Tag Archives: Plumeria

Rainbow yellow

The third of my rainbow colors in response to Becky’s April Squares challenge theme of ‘Bright.’ (See more responses here.)

Today’s rainbow was taken from Kohala Mountain Road and looks down towards the southern edge of Waimea.

In the middle, a bright yellow saffron finch perches on a bare branch of a plumeria. There were zero leaves on this tree and only a few budding flowers, such as the one next to the finch.

And finally, the yellow robe of the painted statue of King Kamehameha I in Kapaau.

Plumeria flowers

Plumeria flowers
Plumeria buds and flowers

This is the time of year, around here, when Plumerias bloom again. They’re one of those trees where the flowers appear before the leaves.

In the top photo, an array of flowers can be seen against the shadow of the tree’s bare branches.

The middle photo shows a mix of buds and blooms.

Below, a closer look at the gorgeous flowers in varying states of unfurling.

Plumeria flowers


This week’s Sunday Stills challenge theme is ‘Sweet.’ See more offerings here.

In my part of the Big Island, plumerias are starting to bloom in their curious way where the flowers appear on the tree before the leaves. In warmer parts of the island, plumeria trees are already thick with flowers and leaves. But in all cases, the flowers are redolent with a sweet perfume.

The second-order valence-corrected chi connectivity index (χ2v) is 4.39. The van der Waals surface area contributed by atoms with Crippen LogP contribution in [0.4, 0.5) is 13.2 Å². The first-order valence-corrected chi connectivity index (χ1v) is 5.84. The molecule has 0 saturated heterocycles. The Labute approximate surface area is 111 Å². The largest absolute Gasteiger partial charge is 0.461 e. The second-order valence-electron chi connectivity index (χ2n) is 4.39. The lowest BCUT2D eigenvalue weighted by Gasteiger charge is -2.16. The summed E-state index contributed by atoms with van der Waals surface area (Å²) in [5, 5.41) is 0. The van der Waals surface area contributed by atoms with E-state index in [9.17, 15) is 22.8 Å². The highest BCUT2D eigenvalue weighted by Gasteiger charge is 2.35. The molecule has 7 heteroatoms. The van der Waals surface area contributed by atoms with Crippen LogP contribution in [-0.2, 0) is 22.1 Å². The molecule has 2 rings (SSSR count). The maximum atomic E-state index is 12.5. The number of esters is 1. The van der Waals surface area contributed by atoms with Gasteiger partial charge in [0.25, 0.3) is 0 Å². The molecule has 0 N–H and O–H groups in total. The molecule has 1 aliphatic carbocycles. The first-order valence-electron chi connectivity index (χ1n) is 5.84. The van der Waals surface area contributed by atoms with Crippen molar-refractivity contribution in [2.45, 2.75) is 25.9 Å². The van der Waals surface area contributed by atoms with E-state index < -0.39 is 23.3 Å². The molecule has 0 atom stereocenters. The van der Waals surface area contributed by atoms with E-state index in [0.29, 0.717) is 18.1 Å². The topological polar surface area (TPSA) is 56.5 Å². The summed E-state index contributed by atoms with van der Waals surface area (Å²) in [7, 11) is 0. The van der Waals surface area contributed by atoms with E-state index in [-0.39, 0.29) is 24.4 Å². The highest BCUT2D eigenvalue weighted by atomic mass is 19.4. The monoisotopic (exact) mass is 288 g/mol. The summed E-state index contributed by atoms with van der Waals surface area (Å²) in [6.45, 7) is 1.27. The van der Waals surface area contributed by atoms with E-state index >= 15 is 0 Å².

I like this photo because the blooms in this cluster are at different stages, from the tightly-curled buds at bottom right to the fully-open bloom at top left. But my attention was drawn to the flower unfurling in the center, all shadows and light and dappled with raindrops.

Also posted in response to Bushboys Last Photo for January 2020 challenge. See more responses here.

Plumeria rubra blooms


Plumeria rubra, otherwise known as frangipani, is similar in appearance to plumeria obtusa, otherwise known as Singapore plumeria. But where plumeria obtusa is evergreen, plumeria rubra is deciduous.

This is the time of year when plumeria rubra begins blooming again. The flowers appear before the leaves, starting in January around here. This photo, taken in spring of last year, shows the flowers well established with a few green leaves also showing.

White plumeria

This week’s posts are on the theme of the WordPress photo challenge, ‘Tour Guide.’

Tropical foliage and flowers are another Hawaii must-see. Those tender house plants back home grow like weeds here. The east side of the Big Island, with its copious rainfall, is lush and green with sprays of tropical color as different plants come into bloom.

Plumerias are a quintessential tropical plant, much used here in the making of leis.

May Day is Lei Day

Plumeria flowers are widely used in leis.
May 1 has been celebrated as Lei Day in Hawaii since 1929 and is a celebration of Hawaiian culture. Each island has a different lei. The Island of Hawaii (the Big Island) features the Ohia blossom.

Plumeria flowers such as these, still attached to the tree, are often used in leis because of their fragrance and rich colors.